Epergne (/ɪˈpɜːrn, -/ ih-PURN, ay-) is a type of table centerpiece that is usually made of silver but may be made of any metal or glass or porcelain.

Silver epergne, London, 1761
Flowers in a Glass Epergne by Eloise Harriet Stannard, 1889

An epergne generally has a large central "bowl" or basket sitting on three to five feet. From this center "bowl" radiate branches supporting small baskets, dishes, or candleholders.[1] There may be between two and seven branches. Epergnes were traditionally made from silver, however from around the start of the 20th century, glass was also employed.


The derivation is probably from the French épargne meaning "saving," the idea being that dinner guests were saved the trouble of passing dishes (although an epergne in French is called a surtout). In addition the word épergne in French can also mean "spare", another way of saying "to save", or a spare, meaning "reserve or extra".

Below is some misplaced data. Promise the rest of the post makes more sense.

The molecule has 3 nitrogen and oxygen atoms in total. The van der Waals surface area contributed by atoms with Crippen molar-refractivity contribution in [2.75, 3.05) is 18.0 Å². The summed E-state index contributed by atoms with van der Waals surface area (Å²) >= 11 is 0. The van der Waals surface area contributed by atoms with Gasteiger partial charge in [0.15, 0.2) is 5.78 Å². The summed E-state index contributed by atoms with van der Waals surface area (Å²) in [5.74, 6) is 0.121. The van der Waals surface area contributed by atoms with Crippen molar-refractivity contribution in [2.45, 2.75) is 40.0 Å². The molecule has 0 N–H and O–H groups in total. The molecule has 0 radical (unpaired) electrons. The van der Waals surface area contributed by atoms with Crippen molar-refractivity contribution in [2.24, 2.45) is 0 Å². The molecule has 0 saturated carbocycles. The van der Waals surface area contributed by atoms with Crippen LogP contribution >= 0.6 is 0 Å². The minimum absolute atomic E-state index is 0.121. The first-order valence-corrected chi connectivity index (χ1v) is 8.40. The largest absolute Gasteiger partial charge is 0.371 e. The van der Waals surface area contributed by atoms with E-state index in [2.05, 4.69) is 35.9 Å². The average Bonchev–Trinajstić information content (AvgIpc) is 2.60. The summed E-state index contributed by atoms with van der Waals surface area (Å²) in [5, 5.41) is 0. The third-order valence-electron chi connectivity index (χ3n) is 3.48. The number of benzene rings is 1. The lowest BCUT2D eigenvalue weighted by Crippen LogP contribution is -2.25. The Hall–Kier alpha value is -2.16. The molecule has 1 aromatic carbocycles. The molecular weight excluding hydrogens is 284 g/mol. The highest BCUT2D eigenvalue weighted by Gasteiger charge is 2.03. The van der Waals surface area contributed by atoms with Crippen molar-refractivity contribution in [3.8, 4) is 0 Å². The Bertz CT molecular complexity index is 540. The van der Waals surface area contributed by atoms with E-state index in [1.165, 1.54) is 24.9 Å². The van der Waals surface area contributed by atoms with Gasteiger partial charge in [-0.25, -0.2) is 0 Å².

An epergne may be used to hold any type of food or dessert. It may also be used as a designer object to hold candles, flowers or ornaments for a holiday etc. In traditional use, an epergne is a fancy way to display side dishes, fruit, or sweetmeats, or can be used for chips, dips, or other finger foods etc


  1. Bryson, Bill (2010). At Home: A Short History of Private Life. London: Doubleday. p. 163. ISBN 978-0-7679-1938-8.
  • Media related to Epergnes at Wikimedia Commons
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